Recap: Mavs succumb to Grizzlies' second-half pressure
Recap: Mavericks 84 at Grizzlies 90
Mavs succumb to Grizzlies' second-half pressure
MEMPHIS — There wasn’t much 11-time All-Star Dirk Nowitzki didn’t do right during the Dallas Mavericks’ consecutive home losses to the Los Angeles Lakers and Milwaukee Bucks before venturing out for the start of a three-game road trip.
Scoring a season-high 30 points and grabbing down 13 rebounds in Sunday’s 103-99 loss to the Lakers, Nowitzki came back two nights later to score 21 points and snatch down 20 rebounds while his team fell to a 95-90 defeat at the hands of the Bucks. The 7-footer then openly admitted his frustration to members of the media, expressing that he felt the need to be perfect in order to help lead the Mavs to a victory.
The Mavs then headed to Memphis to begin their road trip against a Grizzlies team that entered the night on a seven-game winning streak as coach Rick Carlisle made it clear that Nowitzki wasn’t the only one that needed to play a perfect 48 minutes in order to fight back into playoff contention, hoping to surround his franchise player with enough support to begin the three-game voyage on a high note.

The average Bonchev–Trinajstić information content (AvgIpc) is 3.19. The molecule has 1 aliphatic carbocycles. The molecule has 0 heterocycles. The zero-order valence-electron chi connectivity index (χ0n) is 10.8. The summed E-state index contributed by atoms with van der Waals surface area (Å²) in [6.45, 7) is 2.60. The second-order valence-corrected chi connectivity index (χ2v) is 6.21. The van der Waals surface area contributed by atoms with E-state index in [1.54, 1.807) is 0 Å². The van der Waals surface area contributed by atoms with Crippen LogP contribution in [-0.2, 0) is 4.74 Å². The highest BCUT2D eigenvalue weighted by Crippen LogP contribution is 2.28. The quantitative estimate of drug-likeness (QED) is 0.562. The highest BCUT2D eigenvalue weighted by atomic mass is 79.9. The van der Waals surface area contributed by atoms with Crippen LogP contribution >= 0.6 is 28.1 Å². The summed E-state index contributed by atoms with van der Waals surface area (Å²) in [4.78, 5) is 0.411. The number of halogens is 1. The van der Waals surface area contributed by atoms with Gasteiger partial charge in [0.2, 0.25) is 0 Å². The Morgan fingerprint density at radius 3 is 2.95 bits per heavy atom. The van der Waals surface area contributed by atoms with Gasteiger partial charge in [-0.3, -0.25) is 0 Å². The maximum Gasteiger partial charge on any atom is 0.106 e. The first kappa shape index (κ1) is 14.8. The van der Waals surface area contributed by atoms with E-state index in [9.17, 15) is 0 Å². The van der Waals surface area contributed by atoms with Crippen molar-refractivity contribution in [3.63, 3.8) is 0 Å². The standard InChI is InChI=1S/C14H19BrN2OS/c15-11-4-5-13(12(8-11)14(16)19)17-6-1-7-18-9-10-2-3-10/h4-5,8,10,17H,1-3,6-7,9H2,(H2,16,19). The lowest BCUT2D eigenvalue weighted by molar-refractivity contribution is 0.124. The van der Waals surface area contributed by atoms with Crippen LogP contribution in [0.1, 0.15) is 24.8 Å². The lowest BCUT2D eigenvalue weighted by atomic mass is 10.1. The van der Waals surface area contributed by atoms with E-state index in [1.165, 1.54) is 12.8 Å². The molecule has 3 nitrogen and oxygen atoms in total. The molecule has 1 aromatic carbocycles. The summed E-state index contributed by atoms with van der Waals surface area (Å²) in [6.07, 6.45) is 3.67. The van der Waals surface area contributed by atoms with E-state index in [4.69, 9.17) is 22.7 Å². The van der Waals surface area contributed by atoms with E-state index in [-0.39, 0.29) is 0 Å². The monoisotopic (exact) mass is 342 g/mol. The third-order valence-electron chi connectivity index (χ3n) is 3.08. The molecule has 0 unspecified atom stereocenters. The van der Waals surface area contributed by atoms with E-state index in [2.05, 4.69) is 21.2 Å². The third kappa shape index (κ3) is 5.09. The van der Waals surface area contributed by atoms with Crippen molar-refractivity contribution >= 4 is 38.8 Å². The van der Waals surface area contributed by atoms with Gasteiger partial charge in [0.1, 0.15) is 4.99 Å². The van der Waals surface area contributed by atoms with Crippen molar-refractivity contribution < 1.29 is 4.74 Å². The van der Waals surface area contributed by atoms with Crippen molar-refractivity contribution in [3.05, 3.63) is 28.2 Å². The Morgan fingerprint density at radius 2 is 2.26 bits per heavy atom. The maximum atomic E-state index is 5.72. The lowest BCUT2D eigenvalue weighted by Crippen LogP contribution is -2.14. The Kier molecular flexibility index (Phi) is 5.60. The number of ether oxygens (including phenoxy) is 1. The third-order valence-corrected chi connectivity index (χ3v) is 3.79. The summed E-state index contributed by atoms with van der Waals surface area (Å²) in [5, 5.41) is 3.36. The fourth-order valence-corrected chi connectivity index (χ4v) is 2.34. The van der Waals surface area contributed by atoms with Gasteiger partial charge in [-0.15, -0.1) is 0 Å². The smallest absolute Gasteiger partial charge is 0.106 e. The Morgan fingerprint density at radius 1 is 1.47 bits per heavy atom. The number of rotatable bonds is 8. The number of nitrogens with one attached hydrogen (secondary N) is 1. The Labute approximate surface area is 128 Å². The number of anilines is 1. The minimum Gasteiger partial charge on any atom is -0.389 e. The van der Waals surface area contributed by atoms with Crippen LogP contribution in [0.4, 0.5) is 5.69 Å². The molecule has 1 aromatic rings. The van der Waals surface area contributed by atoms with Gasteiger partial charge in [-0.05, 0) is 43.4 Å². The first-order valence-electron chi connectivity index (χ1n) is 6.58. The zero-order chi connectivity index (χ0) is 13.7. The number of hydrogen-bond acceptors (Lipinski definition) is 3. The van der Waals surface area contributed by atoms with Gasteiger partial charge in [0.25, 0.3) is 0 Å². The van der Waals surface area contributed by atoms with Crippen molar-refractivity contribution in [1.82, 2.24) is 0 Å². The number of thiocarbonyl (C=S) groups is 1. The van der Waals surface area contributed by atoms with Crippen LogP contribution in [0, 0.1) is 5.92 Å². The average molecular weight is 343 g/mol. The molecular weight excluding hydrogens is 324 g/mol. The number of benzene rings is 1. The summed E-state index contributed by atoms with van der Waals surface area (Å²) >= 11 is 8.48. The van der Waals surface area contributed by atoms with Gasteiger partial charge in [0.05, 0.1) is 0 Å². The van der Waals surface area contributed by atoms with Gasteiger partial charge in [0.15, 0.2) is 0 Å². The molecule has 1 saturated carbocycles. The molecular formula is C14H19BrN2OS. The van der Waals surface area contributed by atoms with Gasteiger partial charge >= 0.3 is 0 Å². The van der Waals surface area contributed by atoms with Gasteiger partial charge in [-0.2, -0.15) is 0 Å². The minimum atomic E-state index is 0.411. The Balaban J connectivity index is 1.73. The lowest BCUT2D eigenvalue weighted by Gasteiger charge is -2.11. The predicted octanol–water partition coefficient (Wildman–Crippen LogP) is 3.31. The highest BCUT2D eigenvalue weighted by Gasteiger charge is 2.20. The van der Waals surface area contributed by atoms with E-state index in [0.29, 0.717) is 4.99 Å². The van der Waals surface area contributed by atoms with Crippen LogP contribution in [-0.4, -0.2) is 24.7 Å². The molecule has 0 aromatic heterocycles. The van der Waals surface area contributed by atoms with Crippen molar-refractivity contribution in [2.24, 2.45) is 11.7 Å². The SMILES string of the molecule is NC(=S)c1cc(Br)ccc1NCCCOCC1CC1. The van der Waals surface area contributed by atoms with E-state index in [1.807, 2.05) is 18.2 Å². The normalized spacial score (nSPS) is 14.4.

“I feel the same. I feel we all have to be perfect. You know, I think that’s just where we are,” Carlisle said. “The margin for error is thin with our team and they’ve gotten thinner throughout the league. You know, rosters are more even, talent is more even, and so your level of concentration, focus and then being able to make the plays is extremely important. But I like the fact that a guy like Dirk steps up and says, ‘You know, look, I’ve got to be better.’ I mean, we’ve all got to be better. That’s the nature of the beast we’re dealing with, and we’re going to work towards that end.”